Insight into Customer Service Metrics

John Krautzel
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Customer service metrics are a mystery for many professionals, particularly those that understand the qualitative nature of service. By finding ways to quantify the results of service interactions, you can use the results to make the customer service department drive sales and boost loyalty.

Customer Referrals

A customer service interaction has the potential to influence the way a customer speaks about your business, both negatively and positively. Excellent word-of-mouth advertising is crucial for business success, whether it happens in person or online. As such, one of the most important customer service metrics tracks how likely customers are to recommend your business. The shoe company Zappos refers to this metric as the "net promoter score" and uses it to determine whether or not agents are keeping customers happy. The net promoter metric is an ideal way to track your top-performing service professionals and identify the people who may benefit from additional training.

Call Time

Average call time is one of the most misunderstood and misused customer service metrics. Many companies use this metric on its own to track performance, which prompts service professionals to hurry customers off the phone. As a result, customers may feel ignored, unimportant or unsatisfied. A more effective strategy is to track the average call time in concurrence with customer satisfaction metrics. According to Gallup research, the magic formula involves speed and service. When your agents can make customers happy without taking up much of their time, everyone wins.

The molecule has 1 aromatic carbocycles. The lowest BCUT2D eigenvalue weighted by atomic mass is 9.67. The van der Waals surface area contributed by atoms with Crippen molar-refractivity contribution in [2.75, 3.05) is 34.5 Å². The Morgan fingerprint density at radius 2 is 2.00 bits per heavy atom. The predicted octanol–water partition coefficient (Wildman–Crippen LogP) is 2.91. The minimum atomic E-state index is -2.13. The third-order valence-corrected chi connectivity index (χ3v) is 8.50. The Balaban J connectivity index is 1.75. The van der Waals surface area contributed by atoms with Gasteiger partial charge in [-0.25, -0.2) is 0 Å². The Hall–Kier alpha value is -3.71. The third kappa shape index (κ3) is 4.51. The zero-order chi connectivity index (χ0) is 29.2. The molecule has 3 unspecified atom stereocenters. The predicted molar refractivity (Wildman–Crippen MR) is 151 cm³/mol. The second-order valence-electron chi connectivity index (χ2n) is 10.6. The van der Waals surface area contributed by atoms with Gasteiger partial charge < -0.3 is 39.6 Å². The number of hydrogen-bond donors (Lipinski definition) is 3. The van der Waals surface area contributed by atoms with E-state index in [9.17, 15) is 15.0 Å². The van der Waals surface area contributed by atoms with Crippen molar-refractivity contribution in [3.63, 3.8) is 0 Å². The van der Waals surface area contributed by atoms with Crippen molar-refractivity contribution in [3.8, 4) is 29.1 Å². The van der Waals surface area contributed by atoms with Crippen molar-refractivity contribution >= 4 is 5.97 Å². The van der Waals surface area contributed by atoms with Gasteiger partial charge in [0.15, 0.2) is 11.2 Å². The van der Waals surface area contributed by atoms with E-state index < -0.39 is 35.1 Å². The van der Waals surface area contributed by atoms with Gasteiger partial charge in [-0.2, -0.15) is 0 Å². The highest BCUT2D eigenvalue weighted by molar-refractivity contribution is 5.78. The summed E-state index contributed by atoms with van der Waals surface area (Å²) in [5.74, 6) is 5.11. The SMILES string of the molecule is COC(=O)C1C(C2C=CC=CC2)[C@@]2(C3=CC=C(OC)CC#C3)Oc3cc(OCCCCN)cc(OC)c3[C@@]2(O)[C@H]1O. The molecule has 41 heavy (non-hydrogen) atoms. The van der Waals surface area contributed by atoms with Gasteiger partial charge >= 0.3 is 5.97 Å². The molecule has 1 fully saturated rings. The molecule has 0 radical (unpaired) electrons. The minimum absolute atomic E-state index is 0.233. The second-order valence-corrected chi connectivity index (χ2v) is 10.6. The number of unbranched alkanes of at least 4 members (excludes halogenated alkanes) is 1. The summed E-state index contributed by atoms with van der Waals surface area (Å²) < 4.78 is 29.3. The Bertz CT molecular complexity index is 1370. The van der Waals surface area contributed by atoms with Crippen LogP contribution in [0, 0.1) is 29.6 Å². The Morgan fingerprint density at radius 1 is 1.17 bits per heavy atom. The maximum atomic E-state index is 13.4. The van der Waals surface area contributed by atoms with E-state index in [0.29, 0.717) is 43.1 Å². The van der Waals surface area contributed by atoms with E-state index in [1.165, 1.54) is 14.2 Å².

First Response

Time is a crucial component when it comes to the first response to a customer's complaint. This same holds true for customers who are sitting on hold, waiting for an email response or waiting for an agent to reply on a live chat system. The longer a person must wait to hear from your company, the more irritated they will become. As such, the first response time is one of the most important customer service metrics. Decreased times indicate that your agents are working quickly to respond to customers, which helps establish your reputation as a responsive company.

Contact Volume

Many companies have multiple customer service channels. Chances are, you cannot dedicate an equal amount of manpower to each channel. To make more efficient resource allocations, consider tracking contact volume as part of your customer service metrics. Track volume by channel to understand when customers turn to each channel to get answers and support. With the results, you can ensure that your staff members are monitoring the correct channels at the correct times. Be prepared to rethink your current model; you may find that modern channels such as social media are more important to customers than traditional phone support.

With the right customer service metrics, your company can better equip itself to provide fast and effective service. Tracking the data over the short and long term empowers you to spot patterns and make changes to address shifting customer demands, ensuring that your business stays relevant.


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